You will soon become a homeowner. Your big decision to purchase your own home has finally arrived. The process will become much easier and a less stressful experience for you when you have an experienced Tesla Realty Group LLC agent by your side. Our agent will guide you step by step with your home search and purchase.
Purchasing Your Home
There are several steps to buying your home. Since this is your greatest financial decision, and also an exciting and emotional moment in your life, it is very important that you are educated about the home buying process. There are three major stages: pre-purchase planning, home shopping and closing on your home.
Make sure you are financially ready
You have to evaluate your finances carefully to make sure you are financially ready to purchase your home. If you need to take out a mortgage, talk to a mortgage broker and get a pre-approval to know what you can afford before the search for your new home begins. Our agent will gladly refer to you quality mortgage brokers, if needed. Our agent will discuss with you your desired features, location, and budget for your new home. Contact an attorney and your accountant to understand thoroughly the financial and legal impact of your purchase.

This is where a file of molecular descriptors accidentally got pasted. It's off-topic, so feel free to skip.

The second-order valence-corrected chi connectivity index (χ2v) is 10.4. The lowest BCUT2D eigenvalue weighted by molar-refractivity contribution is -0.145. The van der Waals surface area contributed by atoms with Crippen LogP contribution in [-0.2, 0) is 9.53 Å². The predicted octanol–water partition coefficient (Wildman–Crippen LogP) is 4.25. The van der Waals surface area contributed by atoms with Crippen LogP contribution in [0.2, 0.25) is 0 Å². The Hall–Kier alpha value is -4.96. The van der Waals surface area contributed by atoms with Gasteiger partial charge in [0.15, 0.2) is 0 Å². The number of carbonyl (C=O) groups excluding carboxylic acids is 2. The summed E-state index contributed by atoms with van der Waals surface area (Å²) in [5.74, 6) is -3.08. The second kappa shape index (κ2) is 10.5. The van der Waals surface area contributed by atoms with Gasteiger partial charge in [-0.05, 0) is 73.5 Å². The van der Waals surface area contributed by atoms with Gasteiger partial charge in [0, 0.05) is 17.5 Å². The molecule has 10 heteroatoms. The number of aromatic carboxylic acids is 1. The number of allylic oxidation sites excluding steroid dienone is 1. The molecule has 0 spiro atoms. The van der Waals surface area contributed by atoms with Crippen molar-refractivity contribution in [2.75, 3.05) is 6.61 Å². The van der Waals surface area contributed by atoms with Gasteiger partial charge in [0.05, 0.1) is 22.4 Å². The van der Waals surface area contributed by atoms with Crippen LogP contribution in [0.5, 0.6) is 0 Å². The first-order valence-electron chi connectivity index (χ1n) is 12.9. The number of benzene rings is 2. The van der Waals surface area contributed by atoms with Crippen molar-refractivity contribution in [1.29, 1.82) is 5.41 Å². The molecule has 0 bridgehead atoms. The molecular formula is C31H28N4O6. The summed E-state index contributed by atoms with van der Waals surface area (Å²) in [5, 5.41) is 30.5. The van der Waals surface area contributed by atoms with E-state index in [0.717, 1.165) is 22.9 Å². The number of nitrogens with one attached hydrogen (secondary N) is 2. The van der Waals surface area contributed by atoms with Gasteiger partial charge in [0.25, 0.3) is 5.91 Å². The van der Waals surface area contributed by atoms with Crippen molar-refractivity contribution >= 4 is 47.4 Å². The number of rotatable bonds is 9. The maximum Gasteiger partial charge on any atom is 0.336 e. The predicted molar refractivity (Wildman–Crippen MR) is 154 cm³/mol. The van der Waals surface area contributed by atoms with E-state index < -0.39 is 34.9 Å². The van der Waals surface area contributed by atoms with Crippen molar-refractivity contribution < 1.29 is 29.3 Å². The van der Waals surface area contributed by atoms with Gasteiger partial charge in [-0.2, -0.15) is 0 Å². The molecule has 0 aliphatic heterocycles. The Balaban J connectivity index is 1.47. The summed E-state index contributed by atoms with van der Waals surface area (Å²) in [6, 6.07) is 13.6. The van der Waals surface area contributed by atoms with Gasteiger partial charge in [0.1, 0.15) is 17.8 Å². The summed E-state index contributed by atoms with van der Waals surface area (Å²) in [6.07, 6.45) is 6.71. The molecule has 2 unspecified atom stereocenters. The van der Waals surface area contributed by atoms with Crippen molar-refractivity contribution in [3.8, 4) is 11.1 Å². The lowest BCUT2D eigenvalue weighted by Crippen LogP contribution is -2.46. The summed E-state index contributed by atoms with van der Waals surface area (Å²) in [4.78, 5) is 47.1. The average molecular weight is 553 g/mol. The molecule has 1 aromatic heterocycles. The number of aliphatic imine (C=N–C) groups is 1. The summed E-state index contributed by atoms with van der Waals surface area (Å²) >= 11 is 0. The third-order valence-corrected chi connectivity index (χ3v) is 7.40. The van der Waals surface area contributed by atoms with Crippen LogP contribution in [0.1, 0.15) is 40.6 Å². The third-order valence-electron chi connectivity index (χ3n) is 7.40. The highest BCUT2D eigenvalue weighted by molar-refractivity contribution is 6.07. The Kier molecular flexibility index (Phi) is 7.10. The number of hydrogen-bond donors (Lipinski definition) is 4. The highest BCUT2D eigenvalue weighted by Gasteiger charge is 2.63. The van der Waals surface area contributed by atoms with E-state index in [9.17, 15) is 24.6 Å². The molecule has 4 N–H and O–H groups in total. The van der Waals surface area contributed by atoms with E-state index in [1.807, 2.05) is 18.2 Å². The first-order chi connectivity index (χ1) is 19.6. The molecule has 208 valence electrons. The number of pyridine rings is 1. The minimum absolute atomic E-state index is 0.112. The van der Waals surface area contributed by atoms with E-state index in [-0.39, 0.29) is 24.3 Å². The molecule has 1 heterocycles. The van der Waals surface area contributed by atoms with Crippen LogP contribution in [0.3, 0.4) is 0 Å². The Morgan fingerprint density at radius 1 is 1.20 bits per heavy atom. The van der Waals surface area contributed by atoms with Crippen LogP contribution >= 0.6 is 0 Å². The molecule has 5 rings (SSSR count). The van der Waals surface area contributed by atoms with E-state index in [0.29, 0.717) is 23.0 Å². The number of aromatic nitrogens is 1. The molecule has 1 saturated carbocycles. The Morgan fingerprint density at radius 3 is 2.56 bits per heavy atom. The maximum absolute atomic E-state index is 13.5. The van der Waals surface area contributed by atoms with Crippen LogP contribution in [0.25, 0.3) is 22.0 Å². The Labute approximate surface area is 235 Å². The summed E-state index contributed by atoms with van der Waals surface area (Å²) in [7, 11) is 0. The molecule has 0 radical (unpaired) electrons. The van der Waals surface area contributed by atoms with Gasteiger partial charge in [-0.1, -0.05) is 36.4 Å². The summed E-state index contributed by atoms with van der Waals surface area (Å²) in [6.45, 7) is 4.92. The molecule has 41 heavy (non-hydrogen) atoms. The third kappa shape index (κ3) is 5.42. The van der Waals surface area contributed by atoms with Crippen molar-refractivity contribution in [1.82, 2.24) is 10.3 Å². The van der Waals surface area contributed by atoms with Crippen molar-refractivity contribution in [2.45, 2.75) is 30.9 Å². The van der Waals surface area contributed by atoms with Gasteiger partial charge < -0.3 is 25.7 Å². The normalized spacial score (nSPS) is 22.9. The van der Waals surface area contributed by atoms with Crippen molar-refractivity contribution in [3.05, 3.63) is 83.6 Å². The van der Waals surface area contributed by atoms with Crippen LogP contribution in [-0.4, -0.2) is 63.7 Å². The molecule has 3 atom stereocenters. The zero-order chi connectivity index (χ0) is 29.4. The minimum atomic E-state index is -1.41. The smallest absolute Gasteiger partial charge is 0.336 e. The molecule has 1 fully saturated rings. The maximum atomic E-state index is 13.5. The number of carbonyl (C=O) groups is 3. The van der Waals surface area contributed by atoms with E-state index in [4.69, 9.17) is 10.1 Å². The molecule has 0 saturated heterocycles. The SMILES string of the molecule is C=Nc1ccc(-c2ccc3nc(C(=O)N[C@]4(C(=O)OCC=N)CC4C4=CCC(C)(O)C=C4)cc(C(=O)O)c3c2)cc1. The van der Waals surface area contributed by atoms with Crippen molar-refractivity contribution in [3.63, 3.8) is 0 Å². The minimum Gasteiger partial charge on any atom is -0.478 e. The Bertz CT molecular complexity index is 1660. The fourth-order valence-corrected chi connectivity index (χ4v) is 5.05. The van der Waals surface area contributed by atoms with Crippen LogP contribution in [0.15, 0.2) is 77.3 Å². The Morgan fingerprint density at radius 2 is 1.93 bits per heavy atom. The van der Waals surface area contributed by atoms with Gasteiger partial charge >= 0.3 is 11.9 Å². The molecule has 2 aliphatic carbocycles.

Preparing paperwork for your Mortgage Lender
Gather your paystubs, school and car loans, credit card records, statements from brokerages, banks and retirement accounts and income tax returns to secure your mortgage. Your mortgage lender or our agent can provide a complete list of what will be needed.
Our agent will help you to find your perfect home
Our agent is committed to finding you a place to call home. Careful research, expert advice and a personal experience are what a Tesla Realty Group LLC agent can provide in assisting you with a successful transaction. Our agent’s dedication, combined with extensive market knowledge, will result in your complete satisfaction. Your Tesla Realty Group LLC agent will assist you in completing a purchase offer when an official offer to buy your home is being made. That offer will include the proposed price, a list of what is to be included in the sale such as fixtures and appliances, contingencies or terms the sale is dependent on including a satisfactory home inspection, secured financing, sale of buyer's current home, seller concessions including assistance with closing costs, proposed closing date, and an offer expiration date, which is typically 24-48 hours.
Upon submitting your offer, the seller will review it and can accept, reject or make a counter offer. The purchase offer is not binding until both you and the seller sign the agreement.
Closing Costs and Fees